Timeout issue at Azure Scheduler

Found an issue on implementing service execution using Windows Azure Scheduler. The triggered call is a long running one. Scheduler times-out after 60 seconds, as waiting for response to request made by the job.

The solution I came out with, for my situation, was to modify service code (Web API), making method call asynchronous, so execution of the action method called by Scheduler job request continues and finished on time.

This is the code I used for calling the method asynchronously, at the Web API action method:

Task.Factory.StartNew(() => MyMethodClass.MyStaticMethod(parameter));

Details: http://social.msdn.microsoft.com/Forums/en-US/46f56a6f-204a-416f-b267-b558dbeeffa2/how-to-change-the-timeout-for-azure-scheduler-job?forum=azurescheduler



Starting the year – Improvement through creativity

First post for 2014. I made my New Year’s resolutions, professional field, creating great software with Zgura:

  1. Learn, get certified for Web development, exams 70-480, 70-486 and 70-487 link
  2. Apply SOLID development principles
  3. Always try to improve through creativity

On 3, I’d like to comment on the ideas expressed at Fareed Zakaria GPS program, in an interview to Elon Musk GPS link, summarizing, people working at his company must not just develop technology, they must improve on what has been developed. Just doing one work is not enough, need to improve on existent work.

As such, I’d like to share on an improvement I just implemented, developing on work already done by my colleagues at Zgura:

As we develop ASP.Net MVC apps and deploy continuously from Git into Azure Websites, one website for each stage of development and branch on source control (i.e., development, test, production) we wanted to set and use configuration environment variables for between other things, connection strings to databases, in Azure Websites and get them from Environment variables, using:

public static string ConnectionString
                return Environment.GetEnvironmentVariable("APPSETTING_ConnectionString,"varname");

But after implementing that, we had an issue when trying to do local debugging as the application doesn’t have access to the environment variables repository. A solution I found was to add that variables at Application_Start, under Global.asax.cs:





As per a comment from my friend Salvador Aguilar, I’d like to show a screenshot of deployment configuration into Azure websites.

Continuous Deployment Azure

Upload and download file to Azure Blob storage

Windows Azure includes a storage service that allows us to store binary and text data as files. This data is stored in BLOB (binary large object). For each Azure subscription we can have up to 5 storages accounts. Each storage account can have up to 100TB of data. More information at: Azure Storage.

We can use BLOBS to store files from an application. Two operation we will need to implement will be upload and download files.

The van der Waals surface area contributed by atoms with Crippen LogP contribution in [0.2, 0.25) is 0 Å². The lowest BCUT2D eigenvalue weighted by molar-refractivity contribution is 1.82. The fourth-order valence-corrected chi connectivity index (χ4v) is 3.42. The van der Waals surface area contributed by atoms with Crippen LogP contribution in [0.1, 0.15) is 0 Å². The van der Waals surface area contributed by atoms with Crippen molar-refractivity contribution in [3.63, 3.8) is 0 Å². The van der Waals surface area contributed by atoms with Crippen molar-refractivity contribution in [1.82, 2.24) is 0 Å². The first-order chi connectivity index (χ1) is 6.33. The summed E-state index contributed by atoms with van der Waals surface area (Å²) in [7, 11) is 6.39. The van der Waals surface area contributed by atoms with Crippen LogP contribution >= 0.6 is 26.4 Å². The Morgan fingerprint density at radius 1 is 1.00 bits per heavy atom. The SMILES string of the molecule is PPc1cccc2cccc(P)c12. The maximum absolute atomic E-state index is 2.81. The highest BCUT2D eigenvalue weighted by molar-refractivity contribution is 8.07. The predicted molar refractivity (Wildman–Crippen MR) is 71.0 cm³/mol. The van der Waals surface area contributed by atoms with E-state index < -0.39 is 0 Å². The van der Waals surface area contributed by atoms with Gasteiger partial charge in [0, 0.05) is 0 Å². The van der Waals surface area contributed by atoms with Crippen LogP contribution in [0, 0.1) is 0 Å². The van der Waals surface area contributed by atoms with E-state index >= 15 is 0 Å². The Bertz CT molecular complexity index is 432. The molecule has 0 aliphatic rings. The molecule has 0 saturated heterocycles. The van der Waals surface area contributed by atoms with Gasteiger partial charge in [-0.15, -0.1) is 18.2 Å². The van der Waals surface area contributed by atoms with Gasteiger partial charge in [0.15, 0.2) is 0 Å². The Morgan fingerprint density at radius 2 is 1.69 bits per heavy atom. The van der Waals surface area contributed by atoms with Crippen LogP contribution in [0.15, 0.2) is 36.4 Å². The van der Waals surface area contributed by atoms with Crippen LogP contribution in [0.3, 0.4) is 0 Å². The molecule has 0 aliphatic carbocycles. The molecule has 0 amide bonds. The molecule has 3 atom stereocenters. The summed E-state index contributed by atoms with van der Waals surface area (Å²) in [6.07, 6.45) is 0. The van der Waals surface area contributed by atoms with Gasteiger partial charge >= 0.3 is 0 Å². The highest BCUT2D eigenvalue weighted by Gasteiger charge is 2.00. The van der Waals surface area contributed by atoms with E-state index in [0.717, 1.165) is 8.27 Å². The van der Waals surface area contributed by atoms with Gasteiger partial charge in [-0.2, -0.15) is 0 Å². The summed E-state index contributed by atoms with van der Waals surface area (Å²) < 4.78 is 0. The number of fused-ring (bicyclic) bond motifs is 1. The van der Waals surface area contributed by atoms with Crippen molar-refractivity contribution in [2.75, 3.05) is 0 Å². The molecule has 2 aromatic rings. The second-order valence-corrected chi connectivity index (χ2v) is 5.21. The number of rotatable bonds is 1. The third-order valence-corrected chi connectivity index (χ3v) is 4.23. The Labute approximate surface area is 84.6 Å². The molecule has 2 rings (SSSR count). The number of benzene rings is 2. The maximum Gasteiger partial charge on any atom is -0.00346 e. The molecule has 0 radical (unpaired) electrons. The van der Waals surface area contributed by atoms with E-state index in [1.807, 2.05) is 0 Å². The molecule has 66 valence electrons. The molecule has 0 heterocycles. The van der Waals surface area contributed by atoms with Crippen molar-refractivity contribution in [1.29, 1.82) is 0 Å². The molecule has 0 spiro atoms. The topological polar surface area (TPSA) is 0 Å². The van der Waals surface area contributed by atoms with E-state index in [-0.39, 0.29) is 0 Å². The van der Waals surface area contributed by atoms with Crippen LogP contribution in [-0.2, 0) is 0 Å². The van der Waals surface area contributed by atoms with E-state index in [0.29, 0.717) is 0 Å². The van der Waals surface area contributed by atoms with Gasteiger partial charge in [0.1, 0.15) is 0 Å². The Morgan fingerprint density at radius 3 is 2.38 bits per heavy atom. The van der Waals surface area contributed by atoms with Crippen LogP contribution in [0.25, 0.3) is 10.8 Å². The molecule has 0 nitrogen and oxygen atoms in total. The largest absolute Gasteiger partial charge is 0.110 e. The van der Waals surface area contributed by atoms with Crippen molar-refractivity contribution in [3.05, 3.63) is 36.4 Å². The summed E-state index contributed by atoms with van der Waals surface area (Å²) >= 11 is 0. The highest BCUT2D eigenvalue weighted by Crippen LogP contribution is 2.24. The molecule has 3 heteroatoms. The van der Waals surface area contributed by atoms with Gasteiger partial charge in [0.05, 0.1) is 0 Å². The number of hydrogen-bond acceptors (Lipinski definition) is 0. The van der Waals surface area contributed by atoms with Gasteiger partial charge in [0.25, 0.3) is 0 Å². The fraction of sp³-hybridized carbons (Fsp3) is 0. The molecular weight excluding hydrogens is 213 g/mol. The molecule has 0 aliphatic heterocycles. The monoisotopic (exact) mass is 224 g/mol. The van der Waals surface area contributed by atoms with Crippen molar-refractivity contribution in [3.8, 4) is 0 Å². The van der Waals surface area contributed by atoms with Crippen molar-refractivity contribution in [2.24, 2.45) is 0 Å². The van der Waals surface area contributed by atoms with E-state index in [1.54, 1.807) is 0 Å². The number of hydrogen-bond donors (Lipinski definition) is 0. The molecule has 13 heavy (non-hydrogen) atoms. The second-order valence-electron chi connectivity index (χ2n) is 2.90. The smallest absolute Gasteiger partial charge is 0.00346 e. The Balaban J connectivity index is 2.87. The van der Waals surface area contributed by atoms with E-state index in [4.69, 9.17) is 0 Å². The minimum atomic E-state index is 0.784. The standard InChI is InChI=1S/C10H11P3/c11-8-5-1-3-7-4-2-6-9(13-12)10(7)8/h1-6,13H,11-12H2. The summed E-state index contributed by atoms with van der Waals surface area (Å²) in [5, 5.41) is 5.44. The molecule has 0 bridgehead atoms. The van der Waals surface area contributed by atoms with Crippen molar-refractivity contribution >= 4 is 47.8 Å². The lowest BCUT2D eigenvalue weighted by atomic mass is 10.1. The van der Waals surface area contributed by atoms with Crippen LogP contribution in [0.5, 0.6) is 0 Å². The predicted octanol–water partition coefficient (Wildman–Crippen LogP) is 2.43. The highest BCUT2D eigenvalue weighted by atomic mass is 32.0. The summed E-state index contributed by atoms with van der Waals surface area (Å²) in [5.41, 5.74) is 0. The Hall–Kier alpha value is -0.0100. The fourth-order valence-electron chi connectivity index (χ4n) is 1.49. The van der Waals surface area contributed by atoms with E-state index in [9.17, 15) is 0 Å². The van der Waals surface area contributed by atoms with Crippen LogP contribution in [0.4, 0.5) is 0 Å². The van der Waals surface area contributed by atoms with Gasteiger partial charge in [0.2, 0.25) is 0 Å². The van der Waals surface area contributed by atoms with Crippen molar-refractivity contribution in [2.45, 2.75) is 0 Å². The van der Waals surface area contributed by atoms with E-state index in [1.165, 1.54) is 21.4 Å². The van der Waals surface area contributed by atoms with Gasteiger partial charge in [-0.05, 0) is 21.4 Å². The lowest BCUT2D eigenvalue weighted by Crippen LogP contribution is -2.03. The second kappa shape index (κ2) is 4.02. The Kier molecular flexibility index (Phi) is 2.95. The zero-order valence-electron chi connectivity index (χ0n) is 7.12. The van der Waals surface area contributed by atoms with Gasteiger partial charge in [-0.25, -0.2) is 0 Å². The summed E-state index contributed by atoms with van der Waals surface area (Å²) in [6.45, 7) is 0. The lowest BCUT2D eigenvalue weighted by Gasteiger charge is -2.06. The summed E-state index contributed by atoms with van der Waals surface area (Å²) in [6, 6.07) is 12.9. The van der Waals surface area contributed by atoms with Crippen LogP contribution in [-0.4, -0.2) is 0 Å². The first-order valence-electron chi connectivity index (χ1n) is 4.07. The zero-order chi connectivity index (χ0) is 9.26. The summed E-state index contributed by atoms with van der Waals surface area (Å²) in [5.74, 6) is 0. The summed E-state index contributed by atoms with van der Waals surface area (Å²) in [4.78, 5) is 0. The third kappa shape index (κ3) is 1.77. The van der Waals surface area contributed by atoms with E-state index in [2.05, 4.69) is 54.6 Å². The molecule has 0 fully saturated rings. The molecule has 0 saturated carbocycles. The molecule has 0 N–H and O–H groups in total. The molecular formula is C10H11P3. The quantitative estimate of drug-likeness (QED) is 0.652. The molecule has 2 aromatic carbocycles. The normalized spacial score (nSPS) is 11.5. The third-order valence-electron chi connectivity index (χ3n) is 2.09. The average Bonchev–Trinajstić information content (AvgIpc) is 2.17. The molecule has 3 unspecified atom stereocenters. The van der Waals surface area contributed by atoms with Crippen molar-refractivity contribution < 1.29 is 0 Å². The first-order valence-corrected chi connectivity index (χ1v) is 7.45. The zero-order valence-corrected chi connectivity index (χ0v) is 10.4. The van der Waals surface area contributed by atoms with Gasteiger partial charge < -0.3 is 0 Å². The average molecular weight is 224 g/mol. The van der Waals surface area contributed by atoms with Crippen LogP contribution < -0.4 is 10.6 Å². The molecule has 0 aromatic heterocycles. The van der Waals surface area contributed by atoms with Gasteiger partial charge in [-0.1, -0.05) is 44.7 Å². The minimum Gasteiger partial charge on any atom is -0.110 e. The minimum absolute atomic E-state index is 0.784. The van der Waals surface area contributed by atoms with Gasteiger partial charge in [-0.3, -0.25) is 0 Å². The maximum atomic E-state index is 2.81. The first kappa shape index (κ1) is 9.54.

I have implemented both, upload and download methods and use in MVC 4 web applications running on Azure.

I’m showing here code for upload and download methods, the kind I use with MVC 4 web app. In this case, although we are deploying to Azure, we are doing it to a Azure website, so no need for having a cloud project in the application solution. I implemented these methods at a separated model project.

public class AzureStorage
        public void UploadToBlob(string fileName, Stream stream, string containerName)
            //Bellow, not working, use this if using cloud project, when deploying to services
            //CloudStorageAccount storageAcct = CloudStorageAccount.Parse(ConfigurationManager.AppSettings["StorageConnectionString"]);

            CloudStorageAccount storageAcct = CloudStorageAccount.Parse(ConfigurationManager.ConnectionStrings["StorageConnectionString"].ConnectionString);

            CloudBlobClient blobClient = storageAcct.CreateCloudBlobClient();
            CloudBlobContainer container = blobClient.GetContainerReference(containerName);
            CloudBlockBlob blockBlob = container.GetBlockBlobReference(fileName);
            stream.Position = 0;
            using (var fileStream = stream)
public string DownloadBlob(string fileName, string containerName)
            string uri = string.Empty;

            CloudStorageAccount storageAcct = CloudStorageAccount.Parse(ConfigurationManager.ConnectionStrings["StorageConnectionString"].ConnectionString);

            CloudBlobClient blobClient = storageAcct.CreateCloudBlobClient();
            CloudBlobContainer container = blobClient.GetContainerReference(containerName);
            CloudBlockBlob blockBlob = container.GetBlockBlobReference(fileName);

            using (var fileStream = File.OpenWrite(fileName))
            uri = @"http://MyAccountName.blob.core.windows.net/" + containerName + "/" + fileName;
            return uri;